switterbug (Betsey)'s Reviews > Solo

Solo by Rana Dasgupta
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Feb 22, 2011

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Read in December, 2010

Bulgaria is not a common locale for English language novels, but the verb "Balkanize" has been disseminated widely, and no longer limited in meaning to just the hostile division of the Balkans. Now, author Rana Dasgupta has given the reader an epic overview of Bulgaria's geopolitical hardships and character, acquainting us with a blemished region often overlooked. The theme that we all go solo, either literally or spiritually, is identified here, in both the Balkanization of a region and of the soul.

There is a new type of fiction written by young, talented, inventive authors, called "altermodernism," and Dasgupta is among them. It is a term coined by Nicolas Bourriaud to describe a type of art within today's global context that is a reaction against standardization and commercialism, stressing the experience of wandering in time, space, and mediums. I mention this primarily to warn that this type of fiction is an acquired taste.

Dasgupta examines the life of centenarian Ulrich, a Bulgarian from Sofia with a German name and German wanderlust. The first half, or "movement" of the novel takes us through Ulrich's difficult life. The second half, "Daydreams," is Ulrich's re-imagined life of repressed dreams flowering into a fabricated existence.

Much cross cutting of events and ideas takes place to realize the fullness of the story. Ironically, the first half, Ulrich's actual life, is more dreamily narrated. The dream-life events of part two are more linear, with a concrete storyline occasionally interrupted by temporal shifts. Certain characters from the first half reenter the dream world but are altered to a different relationship with Ulrich.

Ulrich's desire to become a musician was cruelly arrested by his father. Later, he studied chemistry in Berlin until he was forced to return to Sofia and care for his mother. Ulrich's life of mediocrity and tragedy in part one was re-imagined in part two, which takes the reader to Georgian territory and eventually to the U.S., in New York. A Gypsy musician, a quasi-narcissistic mistress of a gangster, and her bohemian poet brother seem initially disconnected to Ulrich. This is where Dasgupta's style of altermodernism comes into play and unites the two disparate halves.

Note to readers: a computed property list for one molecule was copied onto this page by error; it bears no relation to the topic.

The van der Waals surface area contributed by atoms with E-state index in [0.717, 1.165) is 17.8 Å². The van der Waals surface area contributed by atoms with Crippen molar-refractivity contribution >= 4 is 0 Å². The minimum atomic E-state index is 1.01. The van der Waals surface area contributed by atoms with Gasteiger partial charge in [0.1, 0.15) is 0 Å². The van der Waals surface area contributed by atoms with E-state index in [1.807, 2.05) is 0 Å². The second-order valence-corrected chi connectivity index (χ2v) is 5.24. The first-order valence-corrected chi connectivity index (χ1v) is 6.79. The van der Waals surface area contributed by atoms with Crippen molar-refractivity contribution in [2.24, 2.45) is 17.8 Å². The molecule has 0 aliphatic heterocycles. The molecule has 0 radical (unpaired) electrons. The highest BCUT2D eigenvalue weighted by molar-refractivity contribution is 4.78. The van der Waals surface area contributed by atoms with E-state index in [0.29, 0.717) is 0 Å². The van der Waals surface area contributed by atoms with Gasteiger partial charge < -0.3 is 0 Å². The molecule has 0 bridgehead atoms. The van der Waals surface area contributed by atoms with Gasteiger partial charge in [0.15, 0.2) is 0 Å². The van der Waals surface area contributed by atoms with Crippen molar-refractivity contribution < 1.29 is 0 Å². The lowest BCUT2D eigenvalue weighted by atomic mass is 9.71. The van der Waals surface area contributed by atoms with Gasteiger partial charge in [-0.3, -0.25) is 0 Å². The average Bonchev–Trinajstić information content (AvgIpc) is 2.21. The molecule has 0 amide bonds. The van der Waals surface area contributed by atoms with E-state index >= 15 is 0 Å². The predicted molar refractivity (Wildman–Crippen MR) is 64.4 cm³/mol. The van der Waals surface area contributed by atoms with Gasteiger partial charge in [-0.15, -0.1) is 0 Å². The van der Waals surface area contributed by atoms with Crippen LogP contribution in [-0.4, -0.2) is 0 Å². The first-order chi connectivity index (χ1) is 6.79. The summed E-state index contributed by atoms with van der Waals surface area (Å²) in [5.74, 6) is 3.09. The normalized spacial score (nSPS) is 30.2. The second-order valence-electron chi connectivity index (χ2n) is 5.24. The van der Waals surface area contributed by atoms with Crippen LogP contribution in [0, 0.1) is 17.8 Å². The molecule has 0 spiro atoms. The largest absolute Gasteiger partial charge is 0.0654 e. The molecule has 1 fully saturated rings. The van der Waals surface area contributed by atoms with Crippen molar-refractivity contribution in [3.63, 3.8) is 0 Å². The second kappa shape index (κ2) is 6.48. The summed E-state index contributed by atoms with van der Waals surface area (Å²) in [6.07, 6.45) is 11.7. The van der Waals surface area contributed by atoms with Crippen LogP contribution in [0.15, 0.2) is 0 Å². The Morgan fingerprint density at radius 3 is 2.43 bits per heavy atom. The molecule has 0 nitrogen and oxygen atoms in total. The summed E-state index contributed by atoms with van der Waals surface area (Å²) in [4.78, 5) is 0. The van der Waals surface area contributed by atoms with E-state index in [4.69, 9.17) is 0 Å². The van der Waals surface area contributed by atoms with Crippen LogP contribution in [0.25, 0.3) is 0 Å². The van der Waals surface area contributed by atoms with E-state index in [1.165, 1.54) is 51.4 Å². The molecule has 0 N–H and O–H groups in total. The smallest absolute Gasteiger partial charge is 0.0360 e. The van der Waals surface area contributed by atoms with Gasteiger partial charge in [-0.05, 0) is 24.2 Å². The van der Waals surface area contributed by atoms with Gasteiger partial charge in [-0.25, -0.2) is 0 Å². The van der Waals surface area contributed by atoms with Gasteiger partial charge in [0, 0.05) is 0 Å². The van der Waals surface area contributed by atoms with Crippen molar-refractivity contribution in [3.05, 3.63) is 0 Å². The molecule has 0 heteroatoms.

It took me a while to warm up to this book. The author is a skilled craftsman of descriptive language; however, it was initially too muted and cool for me to engage emotionally. There was a riot of images taunting me like a slide show, but the tale was told through a portal of politics and sociology more than felt. Dasgupta's cerebral approach held the essence of the story suspended above me, or from me. It was educating and coldly visceral, rich in its industrial ugliness, and dryly poetical, yet I felt vaguely outside of it. But, in the last 150 pages, I was hooked, and read it in one intense sitting. The narrative was splintery, immediate, and petulant. The author also used various entry and exit points of the first half and juxtaposed them in the latter part of the story to render a measured gravity. I don't want to say any more except that the author's insurrectionist technique is part of the journey and grip of the tale.

"Life seemed nothing more than a series of improbable accidents, and yet everyone had a sense--didn't they?--that there was something else, deeper and prior, to which they had to return."

As you read, you will feel and anticipate that deeper sense of things, dormant but sharp. Stay. The whole is a provocative sum of its parts.

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Comments (showing 1-2 of 2) (2 new)

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Sonali V I really like your review. I enjoy cerebral books but I wasn't sure where this was leading. You've got me really interested.

switterbug (Betsey) Thank you, Sonali!

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